Workshop Date: 1966-1972
Poet: Paul Muldoon
This is not the nest
That has been pulling itself together
In the hedge's intestine.
It is the cup of a boy's hands,
Whereby something is lost
More than the necessary heat gone forever
And death only after beginning.
There is more to this pale blue flint
In this careful fist
Than a bird's nest having been discovered
And a bird not sitting again.
This is the start of the underhand,
The way that he has crossed
These four or five delicate fields of clover
To hunker by this crooked railing.
This is the breathless and the intent
Puncturing of the waste
And isolate egg and this the clean delivery
Of yolk out of the taut skin.
These his wrists, surprised and stained.
I believed in those plains
Without grass or sky,
A levelled silence
Broken only by the credible woods,
Then the first soft thud
Of a horse by radio,
And already I could sense
This horse would carry
Not only the plans
Of that one's plot or counterplot
But your realer secrets.
Your intending to go
In your own hand or evidence
To prove you another spy
Infiltrating my lines.
If only you were as easily waylaid,
Predictable in your road,
As a horse by radio,
Its tittering in one distance
That clatters, thunders by,
Then thins and thins.
I believed in your riding all night
Lathered by your own sweat,
Your dressing as boys
Keeping in their shirts or jeans
Messages for my eyes only,
Whose latest are canc-
Elled to a word, that lost in codes,
Telling of their being delayed
By horses' thrown shoes.
Taking, giving back their lives
By the strength of our bare hands,
By the silence of our knives,
We answer to no grey South
Nor blue North, not self-defence,
The lie of just wars, neither
Cold nor hot blood's difference
In their discharging of guns,
But that hillside of fresh graves.
Would this girl brought to our tents
From whose flesh we have removed
Shot that George, on his day-off,
Will use to weight fishing-lines,
Who died screaming for ether,
Yet protest our innocence?
George lit the lanterns, in danced
Those gigantic, yellow moths
That brushed right over her wounds,
Pinning themselves to our sleeves
Like medals given the brave.
'Within forty-eight hours Washkansky was speaking;
within seventy-two he was eating scrambled eggs.'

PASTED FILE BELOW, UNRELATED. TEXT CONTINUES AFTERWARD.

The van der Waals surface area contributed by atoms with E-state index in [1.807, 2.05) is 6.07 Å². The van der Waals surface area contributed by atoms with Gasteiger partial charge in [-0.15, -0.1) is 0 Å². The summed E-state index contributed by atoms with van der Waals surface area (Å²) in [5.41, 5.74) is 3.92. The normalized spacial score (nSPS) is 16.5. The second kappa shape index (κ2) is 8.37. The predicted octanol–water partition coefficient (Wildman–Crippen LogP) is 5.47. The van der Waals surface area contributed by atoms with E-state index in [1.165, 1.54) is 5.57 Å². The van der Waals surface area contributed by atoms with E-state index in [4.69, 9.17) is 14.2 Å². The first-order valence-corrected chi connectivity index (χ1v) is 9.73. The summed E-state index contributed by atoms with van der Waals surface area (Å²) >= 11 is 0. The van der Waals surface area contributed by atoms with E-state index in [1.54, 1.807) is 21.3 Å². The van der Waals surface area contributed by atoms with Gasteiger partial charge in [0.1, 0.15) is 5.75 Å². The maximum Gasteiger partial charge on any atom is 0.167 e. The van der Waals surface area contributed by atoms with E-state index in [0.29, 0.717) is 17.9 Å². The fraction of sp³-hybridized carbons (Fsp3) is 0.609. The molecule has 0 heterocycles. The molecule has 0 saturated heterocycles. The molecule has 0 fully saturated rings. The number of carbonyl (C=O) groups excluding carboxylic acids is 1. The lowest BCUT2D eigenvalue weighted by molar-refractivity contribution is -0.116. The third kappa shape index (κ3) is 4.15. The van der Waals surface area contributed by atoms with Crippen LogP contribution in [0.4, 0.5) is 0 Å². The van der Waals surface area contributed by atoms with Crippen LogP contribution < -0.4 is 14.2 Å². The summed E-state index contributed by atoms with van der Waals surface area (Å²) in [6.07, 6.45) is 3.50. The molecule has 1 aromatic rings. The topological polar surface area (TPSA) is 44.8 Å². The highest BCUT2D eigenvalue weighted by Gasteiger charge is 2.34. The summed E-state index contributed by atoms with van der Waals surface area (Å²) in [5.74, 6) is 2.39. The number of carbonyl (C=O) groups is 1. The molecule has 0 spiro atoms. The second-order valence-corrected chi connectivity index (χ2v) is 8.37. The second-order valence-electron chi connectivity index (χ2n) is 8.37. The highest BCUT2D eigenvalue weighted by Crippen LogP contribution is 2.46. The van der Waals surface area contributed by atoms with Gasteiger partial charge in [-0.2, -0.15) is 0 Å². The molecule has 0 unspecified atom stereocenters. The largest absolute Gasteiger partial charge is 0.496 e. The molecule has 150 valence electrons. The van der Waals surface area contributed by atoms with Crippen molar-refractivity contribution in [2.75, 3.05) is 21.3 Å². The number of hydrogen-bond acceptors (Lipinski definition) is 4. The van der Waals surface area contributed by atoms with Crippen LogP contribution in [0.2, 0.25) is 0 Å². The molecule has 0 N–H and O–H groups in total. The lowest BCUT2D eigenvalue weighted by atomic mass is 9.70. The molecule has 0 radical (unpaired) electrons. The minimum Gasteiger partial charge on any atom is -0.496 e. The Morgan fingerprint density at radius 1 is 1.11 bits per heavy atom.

An eye for an eye,
Tooth for a tooth, people are
Different in sames,
We will always have
Our pounds of flesh. Yet we are
Good at heart, there are
Things we consider
Black and white and right and wrong.
On a small kibbutz
There is much we hold
In common, our five-legged calves
And our blood-oranges,
Our hens eating their own eggs.
Has it been only two years
Since the river went on fire?
Last year your father's heart wob-
Bled while he was dusting crops,
Too heavy for his light plane.
Was it three years ago, then,
The year I shot the wild duck
And we took her clutch of eggs,
Carefully, to our own bed?
They hatched out under our hear,
Their first passions being earth
And water, the sky that curved
Far over the huddling barns.
We taught the fields of kept corn
Good for both bread and porridge,
And as they were then of age,
The rightness of wearing clothes.
We hooked up their rubber shoes
For that sad day they waddled
Back into their rightful wild,
The heaven of river banks.
They had learned to speak our tongue,
Knew it was all for the best.
Was that not the year you lost
Another child, the oil slick
Again bloodied our own creek,
All innocents were set free,
Your father had learned to fly?
He thanked his parents for keeping still
And left them sleeping, deaf and blind
After their heavy meal,
Then stole away where the moon was full
And the dogs gave no sound
He thanked the dogs for keeping still
And ran along the tops of the dark hills
That heaped like the sleeping anaconda
After its heavy meal,
To the bright square in the highest coil
That was the lady's window.
She thanked her parents for keeping still
And they ran together over a further hill
Like the lady's belly so hard and round
After its heavy meal,
Till they stood at the top of the waterfall,
Its deep pool where they drowned.
Let us thank waters for not keeping still
After their heavy meal.
The girl alone in the wood's
Corner had just then filled her
Glass with tomato and crushed
Ice. She wore a man's shrunk head
Slung over either shoulder,
A child's head hung at her waist.
He would have raped and killed her
Had this happened in the past,
Not yet telling wrong from right.
Since the world had grown older
He approached and introduced
Himself as some more to eat,
Thinking still that wars were lost
Or won by hand-to-hand fights.
Though he had just then called her
Beautiful, they had just kissed,
She paused to bring back her dead
And his thin red line faltered.
The last war's end should have taught
The weakness of bright soldiers,
Those mushrooms at thigh and breast
Told of threat and counterthreat,
Yet they plunged helter-skelter
Through a young wood and laid waste
A cornfield. Then, this welter
Of steel and glass where they crashed
Through this heavy iron gate.
Their bodies are still smoulder-
Ing, they are like those old ghosts
Who skid past graveyards. Their heads,
Lifted clean off by the blast,
Lying here in the back seat
Like something dirty, hold our
Sadness in their eyes, who wished
For the explosion's heart, not
Pain's edge where we take shelter.